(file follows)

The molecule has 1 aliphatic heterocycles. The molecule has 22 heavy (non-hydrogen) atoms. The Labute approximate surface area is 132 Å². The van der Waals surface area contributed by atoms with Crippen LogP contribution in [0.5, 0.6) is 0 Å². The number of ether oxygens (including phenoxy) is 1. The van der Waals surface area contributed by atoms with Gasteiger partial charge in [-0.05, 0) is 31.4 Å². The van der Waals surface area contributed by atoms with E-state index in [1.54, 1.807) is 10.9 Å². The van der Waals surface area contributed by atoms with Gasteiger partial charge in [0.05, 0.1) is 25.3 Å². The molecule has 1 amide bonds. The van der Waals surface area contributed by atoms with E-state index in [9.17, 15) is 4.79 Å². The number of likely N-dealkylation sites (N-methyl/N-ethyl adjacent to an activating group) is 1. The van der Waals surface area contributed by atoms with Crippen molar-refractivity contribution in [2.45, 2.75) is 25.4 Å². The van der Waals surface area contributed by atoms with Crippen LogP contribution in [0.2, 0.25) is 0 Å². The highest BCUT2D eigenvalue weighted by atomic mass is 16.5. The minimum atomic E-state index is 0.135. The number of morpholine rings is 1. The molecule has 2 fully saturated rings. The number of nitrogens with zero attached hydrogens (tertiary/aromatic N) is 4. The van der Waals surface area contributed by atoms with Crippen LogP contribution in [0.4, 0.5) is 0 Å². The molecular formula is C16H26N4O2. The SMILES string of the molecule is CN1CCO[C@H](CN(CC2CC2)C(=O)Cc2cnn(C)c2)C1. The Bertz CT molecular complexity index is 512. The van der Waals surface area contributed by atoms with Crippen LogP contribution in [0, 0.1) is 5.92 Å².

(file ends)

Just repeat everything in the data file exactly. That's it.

The molecule has 1 aliphatic heterocycles. The molecule has 22 heavy (non-hydrogen) atoms. The Labute approximate surface area is 132 Å². The van der Waals surface area contributed by atoms with Crippen LogP contribution in [0.5, 0.6) is 0 Å². The number of ether oxygens (including phenoxy) is 1. The van der Waals surface area contributed by atoms with Gasteiger partial charge in [-0.05, 0) is 31.4 Å². The van der Waals surface area contributed by atoms with E-state index in [1.54, 1.807) is 10.9 Å². The van der Waals surface area contributed by atoms with Gasteiger partial charge in [0.05, 0.1) is 25.3 Å². The molecule has 1 amide bonds. The van der Waals surface area contributed by atoms with E-state index in [9.17, 15) is 4.79 Å². The number of likely N-dealkylation sites (N-methyl/N-ethyl adjacent to an activating group) is 1. The van der Waals surface area contributed by atoms with Crippen molar-refractivity contribution in [2.45, 2.75) is 25.4 Å². The van der Waals surface area contributed by atoms with Crippen LogP contribution in [0.2, 0.25) is 0 Å². The highest BCUT2D eigenvalue weighted by atomic mass is 16.5. The minimum atomic E-state index is 0.135. The number of morpholine rings is 1. The molecule has 2 fully saturated rings. The number of nitrogens with zero attached hydrogens (tertiary/aromatic N) is 4. The van der Waals surface area contributed by atoms with Crippen LogP contribution in [0.4, 0.5) is 0 Å². The molecular formula is C16H26N4O2. The SMILES string of the molecule is CN1CCO[C@H](CN(CC2CC2)C(=O)Cc2cnn(C)c2)C1. The Bertz CT molecular complexity index is 512. The van der Waals surface area contributed by atoms with Crippen LogP contribution in [0, 0.1) is 5.92 Å².